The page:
While many successful large and midsize law firms still hew closely to the traditional one-to-one ratio of associates to partners, many others, mostly big firms with more than 300 lawyers, now have two, three, even four associates per partner, according to figures on the National Association for Law Placement website. One result is less contact between the partners and associates and thus less chance for mentoring and professional development. Another is a greatly reduced chance of making partner. “In the 1980s,” says Repetti, “the expectation was that everyone was going to make partner. Now the expectation in many big law firms is that you won’t make partner.”
That, in turn, erodes loyalty. Holly English ’83, a former practitioner and now a writer and consultant to law firms and other organizations on management issues, points out that by the middle 1990s, 43 percent of associates were changing firms before the end of their third year of practice. “This,” says English, the author of the new book Gender on Trial: Sexual Stereotypes and Work/Life Balance in the Legal Workplace, “results in less continuity for clients and lost revenues for the firm as they scramble to replace people who have left, train new people, etc.” Adds Brian Lenihan ’93, formerly of Hill & Barlow and currently a partner at Choate Hall & Stewart, where he helps corporate clients arrange venture capital and merger deals: “If you think of highly leveraged firms where work is constantly being pushed down to associates, that’s going to affect the quality of the work.” Still, it’s hard to deny the seductiveness to partners—and to potential partners being recruited from other firms—of $100,000 per associate per year added to the bottom line.
Along with bulking up on associates, many law firms increased their revenues by increasing the billable hours per lawyer. “In 1963 the ABA recommended that the typical full-time lawyer bill 1,300 hours a year,” English points out. Nowadays, typical expectations range from 1,600 billable hours to more than 2,000. This results in what English calls an all-work-all-the-time environment. “The ceaseless pressure for hours above all else (performance seems not to matter much oftentimes) is demoralizing,” she says. And it inevitably results in padding hours and cheating…sometimes to sabotage the workplace and other times because [lawyers] simply can’t accumulate the number of hours they’re expected to.”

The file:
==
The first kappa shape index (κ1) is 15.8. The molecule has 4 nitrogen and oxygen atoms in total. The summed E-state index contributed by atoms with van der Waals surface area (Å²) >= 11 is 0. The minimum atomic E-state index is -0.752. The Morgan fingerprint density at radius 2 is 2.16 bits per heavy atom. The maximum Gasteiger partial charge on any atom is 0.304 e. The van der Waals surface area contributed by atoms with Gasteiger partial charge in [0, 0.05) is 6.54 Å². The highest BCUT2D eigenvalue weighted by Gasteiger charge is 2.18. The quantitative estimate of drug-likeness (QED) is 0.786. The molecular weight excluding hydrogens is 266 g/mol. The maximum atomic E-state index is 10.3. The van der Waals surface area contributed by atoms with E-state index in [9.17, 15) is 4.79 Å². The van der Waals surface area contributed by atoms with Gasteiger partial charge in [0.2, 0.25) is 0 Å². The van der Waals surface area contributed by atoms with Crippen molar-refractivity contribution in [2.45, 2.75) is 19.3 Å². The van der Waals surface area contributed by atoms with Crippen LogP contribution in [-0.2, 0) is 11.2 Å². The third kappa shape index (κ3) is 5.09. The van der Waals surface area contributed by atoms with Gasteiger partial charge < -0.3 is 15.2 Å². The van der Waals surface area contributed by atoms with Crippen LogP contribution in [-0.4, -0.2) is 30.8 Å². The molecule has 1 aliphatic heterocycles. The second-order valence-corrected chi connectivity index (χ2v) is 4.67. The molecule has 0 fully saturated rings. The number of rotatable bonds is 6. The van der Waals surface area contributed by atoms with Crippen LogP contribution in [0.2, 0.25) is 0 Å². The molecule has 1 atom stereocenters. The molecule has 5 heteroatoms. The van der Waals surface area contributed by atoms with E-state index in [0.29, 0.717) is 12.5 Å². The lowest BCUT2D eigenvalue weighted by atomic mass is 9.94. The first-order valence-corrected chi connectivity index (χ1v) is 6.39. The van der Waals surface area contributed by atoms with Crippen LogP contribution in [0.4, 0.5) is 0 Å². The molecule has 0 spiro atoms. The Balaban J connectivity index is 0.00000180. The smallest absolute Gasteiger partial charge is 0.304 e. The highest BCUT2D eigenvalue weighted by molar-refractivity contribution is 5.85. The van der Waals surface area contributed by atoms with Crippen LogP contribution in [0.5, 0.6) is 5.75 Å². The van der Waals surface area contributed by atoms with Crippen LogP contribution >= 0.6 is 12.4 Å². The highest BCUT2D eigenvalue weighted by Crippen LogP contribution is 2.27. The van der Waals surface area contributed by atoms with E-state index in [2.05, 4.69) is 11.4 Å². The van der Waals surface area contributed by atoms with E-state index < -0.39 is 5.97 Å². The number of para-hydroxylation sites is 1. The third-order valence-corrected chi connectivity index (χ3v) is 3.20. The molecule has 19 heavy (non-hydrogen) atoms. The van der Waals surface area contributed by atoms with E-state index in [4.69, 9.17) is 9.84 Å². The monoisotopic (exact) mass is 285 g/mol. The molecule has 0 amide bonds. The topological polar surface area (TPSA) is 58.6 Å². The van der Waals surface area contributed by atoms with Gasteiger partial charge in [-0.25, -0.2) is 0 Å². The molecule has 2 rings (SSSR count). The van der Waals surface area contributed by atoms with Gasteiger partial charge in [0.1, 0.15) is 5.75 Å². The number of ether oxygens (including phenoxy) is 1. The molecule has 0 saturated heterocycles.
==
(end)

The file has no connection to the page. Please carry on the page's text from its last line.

At the same time that they were jacking up revenues by adding associates and increasing expectations for billable hours, many firms were also trimming costs. Lawyer-to-secretary ratios began creeping up towards three-to-one. Office space began shrinking. In February Chicago Lawyer reported that the average square footage in Chicago legal establishments had gone from 1,000 to 750 per attorney and that many law firms on both the East and West Coasts now featured the “one-size-fits-all office, whether for partner or associate.”
Meanwhile, especially in the current down economy, the law firms’ corporate clients have also gotten into the cost-cutting act, demanding, often for the first time ever, that the firms compete for work. “Many clients now hold bakeoffs for lawyers,” says Lenihan, “where they interview three or four firms. In the past the same work tended to be given out more on a referral basis.” This new competitiveness meant that some law firms, particularly midsize firms without national brand names, had to cut their fees to bring in work. It also meant that virtually every firm had to market its services—an activity at which corporate lawyers might once have looked down their noses.
By 2002, Bingham McCutchen, Boston’s largest firm, had an advertising budget in the millions of dollars that paid for ads in publications like the New York Times and the Wall Street Journal, mailings to potential clients, and back-lit signs at airport terminals. Even smaller firms, who can’t afford—and probably don’t need— the kind of advertising that it takes to build a national brand, still must find new ways to grab the attention of potential clients, lest they find themselves, like Hill & Barlow, with high fixed costs and declining revenues.
The Hill & Barlow Story
Hill & Barlow, by all accounts, was one of the city’s best legal employers and one of its most public-spirited law firms. Former partner David Hoffman, in an emotional Boston Globe opinion piece penned shortly after the firm folded, wrote that Hill & Barlow was “as much a family as a business.”